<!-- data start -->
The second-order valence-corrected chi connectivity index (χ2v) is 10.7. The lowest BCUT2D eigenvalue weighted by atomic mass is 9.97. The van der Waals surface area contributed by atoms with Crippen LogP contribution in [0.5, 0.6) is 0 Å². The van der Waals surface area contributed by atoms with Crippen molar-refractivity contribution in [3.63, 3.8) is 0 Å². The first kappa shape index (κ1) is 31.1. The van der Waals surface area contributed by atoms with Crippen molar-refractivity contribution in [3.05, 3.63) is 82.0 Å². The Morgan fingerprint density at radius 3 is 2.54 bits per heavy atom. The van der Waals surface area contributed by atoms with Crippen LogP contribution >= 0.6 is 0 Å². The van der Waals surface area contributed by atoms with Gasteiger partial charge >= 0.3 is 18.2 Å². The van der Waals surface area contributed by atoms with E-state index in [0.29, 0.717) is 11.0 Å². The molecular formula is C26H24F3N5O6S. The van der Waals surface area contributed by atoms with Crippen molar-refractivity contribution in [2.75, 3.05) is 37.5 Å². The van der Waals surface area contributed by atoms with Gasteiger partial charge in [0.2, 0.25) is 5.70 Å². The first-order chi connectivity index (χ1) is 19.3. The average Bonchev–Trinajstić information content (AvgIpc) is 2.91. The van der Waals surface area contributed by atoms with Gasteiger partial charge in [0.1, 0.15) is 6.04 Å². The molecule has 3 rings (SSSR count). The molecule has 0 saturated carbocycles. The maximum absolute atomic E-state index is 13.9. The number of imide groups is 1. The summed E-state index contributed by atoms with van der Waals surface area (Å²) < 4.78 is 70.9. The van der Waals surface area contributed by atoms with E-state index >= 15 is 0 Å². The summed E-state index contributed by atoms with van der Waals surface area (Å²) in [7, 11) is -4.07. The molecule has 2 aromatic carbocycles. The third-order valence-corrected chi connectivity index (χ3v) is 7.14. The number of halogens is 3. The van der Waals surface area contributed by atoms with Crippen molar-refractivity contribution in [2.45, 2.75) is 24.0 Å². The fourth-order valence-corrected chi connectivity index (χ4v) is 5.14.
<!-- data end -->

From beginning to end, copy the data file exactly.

The second-order valence-corrected chi connectivity index (χ2v) is 10.7. The lowest BCUT2D eigenvalue weighted by atomic mass is 9.97. The van der Waals surface area contributed by atoms with Crippen LogP contribution in [0.5, 0.6) is 0 Å². The van der Waals surface area contributed by atoms with Crippen molar-refractivity contribution in [3.63, 3.8) is 0 Å². The first kappa shape index (κ1) is 31.1. The van der Waals surface area contributed by atoms with Crippen molar-refractivity contribution in [3.05, 3.63) is 82.0 Å². The Morgan fingerprint density at radius 3 is 2.54 bits per heavy atom. The van der Waals surface area contributed by atoms with Crippen LogP contribution >= 0.6 is 0 Å². The van der Waals surface area contributed by atoms with Gasteiger partial charge >= 0.3 is 18.2 Å². The van der Waals surface area contributed by atoms with E-state index in [0.29, 0.717) is 11.0 Å². The molecular formula is C26H24F3N5O6S. The van der Waals surface area contributed by atoms with Crippen molar-refractivity contribution in [2.75, 3.05) is 37.5 Å². The van der Waals surface area contributed by atoms with Gasteiger partial charge in [0.2, 0.25) is 5.70 Å². The first-order chi connectivity index (χ1) is 19.3. The average Bonchev–Trinajstić information content (AvgIpc) is 2.91. The van der Waals surface area contributed by atoms with Gasteiger partial charge in [0.1, 0.15) is 6.04 Å². The molecule has 3 rings (SSSR count). The molecule has 0 saturated carbocycles. The maximum absolute atomic E-state index is 13.9. The number of imide groups is 1. The summed E-state index contributed by atoms with van der Waals surface area (Å²) < 4.78 is 70.9. The van der Waals surface area contributed by atoms with E-state index >= 15 is 0 Å². The summed E-state index contributed by atoms with van der Waals surface area (Å²) in [7, 11) is -4.07. The molecule has 2 aromatic carbocycles. The third-order valence-corrected chi connectivity index (χ3v) is 7.14. The number of halogens is 3. The van der Waals surface area contributed by atoms with Crippen molar-refractivity contribution in [2.45, 2.75) is 24.0 Å². The fourth-order valence-corrected chi connectivity index (χ4v) is 5.14.